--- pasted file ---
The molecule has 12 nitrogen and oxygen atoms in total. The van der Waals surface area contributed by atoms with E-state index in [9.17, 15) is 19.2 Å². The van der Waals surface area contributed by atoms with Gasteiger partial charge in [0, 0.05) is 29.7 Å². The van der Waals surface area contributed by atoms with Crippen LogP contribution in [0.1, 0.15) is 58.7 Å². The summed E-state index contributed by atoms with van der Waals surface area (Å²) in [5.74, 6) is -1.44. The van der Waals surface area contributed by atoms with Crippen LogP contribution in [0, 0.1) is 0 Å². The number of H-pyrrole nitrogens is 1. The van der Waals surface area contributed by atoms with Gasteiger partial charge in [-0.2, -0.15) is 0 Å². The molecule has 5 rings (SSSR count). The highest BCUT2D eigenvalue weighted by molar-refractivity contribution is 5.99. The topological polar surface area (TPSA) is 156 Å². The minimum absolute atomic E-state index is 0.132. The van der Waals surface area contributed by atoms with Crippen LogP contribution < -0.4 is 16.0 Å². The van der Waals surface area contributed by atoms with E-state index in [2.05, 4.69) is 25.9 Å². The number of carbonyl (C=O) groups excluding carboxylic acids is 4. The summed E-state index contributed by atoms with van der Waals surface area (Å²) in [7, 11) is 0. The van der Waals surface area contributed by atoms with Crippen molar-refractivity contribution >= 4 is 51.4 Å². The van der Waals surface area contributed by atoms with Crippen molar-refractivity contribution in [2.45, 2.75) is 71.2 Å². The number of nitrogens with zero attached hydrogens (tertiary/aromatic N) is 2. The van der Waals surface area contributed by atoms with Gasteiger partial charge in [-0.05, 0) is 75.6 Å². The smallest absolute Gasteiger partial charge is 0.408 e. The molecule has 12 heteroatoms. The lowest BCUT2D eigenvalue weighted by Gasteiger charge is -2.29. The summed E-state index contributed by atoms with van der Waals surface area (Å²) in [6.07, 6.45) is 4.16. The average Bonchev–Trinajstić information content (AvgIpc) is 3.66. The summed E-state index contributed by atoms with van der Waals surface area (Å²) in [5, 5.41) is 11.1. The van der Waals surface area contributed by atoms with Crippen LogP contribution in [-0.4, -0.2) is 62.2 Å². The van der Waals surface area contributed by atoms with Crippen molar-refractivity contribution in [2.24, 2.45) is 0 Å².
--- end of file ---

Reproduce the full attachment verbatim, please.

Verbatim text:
The molecule has 12 nitrogen and oxygen atoms in total. The van der Waals surface area contributed by atoms with E-state index in [9.17, 15) is 19.2 Å². The van der Waals surface area contributed by atoms with Gasteiger partial charge in [0, 0.05) is 29.7 Å². The van der Waals surface area contributed by atoms with Crippen LogP contribution in [0.1, 0.15) is 58.7 Å². The summed E-state index contributed by atoms with van der Waals surface area (Å²) in [5.74, 6) is -1.44. The van der Waals surface area contributed by atoms with Crippen LogP contribution in [0, 0.1) is 0 Å². The number of H-pyrrole nitrogens is 1. The van der Waals surface area contributed by atoms with Gasteiger partial charge in [-0.2, -0.15) is 0 Å². The molecule has 5 rings (SSSR count). The highest BCUT2D eigenvalue weighted by molar-refractivity contribution is 5.99. The topological polar surface area (TPSA) is 156 Å². The minimum absolute atomic E-state index is 0.132. The van der Waals surface area contributed by atoms with Crippen LogP contribution < -0.4 is 16.0 Å². The van der Waals surface area contributed by atoms with E-state index in [2.05, 4.69) is 25.9 Å². The number of carbonyl (C=O) groups excluding carboxylic acids is 4. The summed E-state index contributed by atoms with van der Waals surface area (Å²) in [7, 11) is 0. The van der Waals surface area contributed by atoms with Crippen molar-refractivity contribution >= 4 is 51.4 Å². The van der Waals surface area contributed by atoms with Crippen molar-refractivity contribution in [2.45, 2.75) is 71.2 Å². The number of nitrogens with zero attached hydrogens (tertiary/aromatic N) is 2. The van der Waals surface area contributed by atoms with Gasteiger partial charge in [-0.05, 0) is 75.6 Å². The smallest absolute Gasteiger partial charge is 0.408 e. The molecule has 12 heteroatoms. The lowest BCUT2D eigenvalue weighted by Gasteiger charge is -2.29. The summed E-state index contributed by atoms with van der Waals surface area (Å²) in [6.07, 6.45) is 4.16. The average Bonchev–Trinajstić information content (AvgIpc) is 3.66. The summed E-state index contributed by atoms with van der Waals surface area (Å²) in [5, 5.41) is 11.1. The van der Waals surface area contributed by atoms with Crippen LogP contribution in [-0.4, -0.2) is 62.2 Å². The van der Waals surface area contributed by atoms with Crippen molar-refractivity contribution in [2.24, 2.45) is 0 Å².